A risk analysis framework for toll road revenue forecasts

Gabriel Alejandro Valdez Ceniceros, University of Texas at El Paso

Abstract

In the United States, the shortage for traditional public sector funding sources for a safer and more effective highway infrastructure has made it more increasingly difficult for transportation agencies to keep up with the increasing demand. As a consequence, transportation agencies are considering a number of alternatives to raise funds such as charging tolls or cooperating with the private sector. One of the most important steps when analyzing the feasibility of a toll road is the traffic forecast process. However, the uncertainty of the traffic forecast has become apparent across the U.S. as evident in the common overestimation of traffic demand (usually between 25% to 30%) as well as toll revenue. Usually, the traffic forecasting model is a function of several key variables, which include Value of Time (VoT) and toll rate. The incorrect values or assumptions of these variables applied to the model can be critical when determining the traffic volume of a potential toll road. A risk analysis framework was developed to quantify the risks (or variations) of toll road revenue imposed by uncertainty in model inputs. The methodology incorporates Monte Carlo Simulation to uncertain model inputs such as the VoT. The proposed framework was then applied to a case study in El Paso, Texas. The results show that the Beta General distribution provides the flexibility (due to its shape parameters) to fit the forecasted toll revenue data. The framework should provide the analyst with a basic approach on how to develop probability distribution functions of revenue with respect to uncertainty in model variables.^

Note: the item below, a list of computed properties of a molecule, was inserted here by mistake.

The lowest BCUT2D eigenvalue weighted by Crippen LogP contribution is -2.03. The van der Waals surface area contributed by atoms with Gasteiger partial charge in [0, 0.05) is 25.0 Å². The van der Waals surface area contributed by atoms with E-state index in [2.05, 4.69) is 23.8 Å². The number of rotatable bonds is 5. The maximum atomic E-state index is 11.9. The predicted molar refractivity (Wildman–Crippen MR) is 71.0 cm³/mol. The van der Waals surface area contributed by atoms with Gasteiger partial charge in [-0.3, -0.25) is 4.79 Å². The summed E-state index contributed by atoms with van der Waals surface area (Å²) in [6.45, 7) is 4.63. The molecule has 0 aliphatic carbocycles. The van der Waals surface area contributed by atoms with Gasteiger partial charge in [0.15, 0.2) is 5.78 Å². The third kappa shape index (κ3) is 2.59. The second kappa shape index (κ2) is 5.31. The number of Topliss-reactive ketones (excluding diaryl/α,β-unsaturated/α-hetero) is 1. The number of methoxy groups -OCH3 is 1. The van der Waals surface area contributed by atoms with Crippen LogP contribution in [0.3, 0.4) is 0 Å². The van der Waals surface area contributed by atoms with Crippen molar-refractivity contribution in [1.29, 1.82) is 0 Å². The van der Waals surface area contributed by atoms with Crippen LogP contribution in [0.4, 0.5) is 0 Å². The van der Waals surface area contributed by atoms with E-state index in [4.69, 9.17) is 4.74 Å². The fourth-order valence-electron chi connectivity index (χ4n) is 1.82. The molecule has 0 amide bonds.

Subject Area

Business Administration, Accounting|Engineering, Civil

Recommended Citation

Valdez Ceniceros, Gabriel Alejandro, "A risk analysis framework for toll road revenue forecasts" (2010). ETD Collection for University of Texas, El Paso. AAI1479786.
http://digitalcommons.utep.edu/dissertations/AAI1479786

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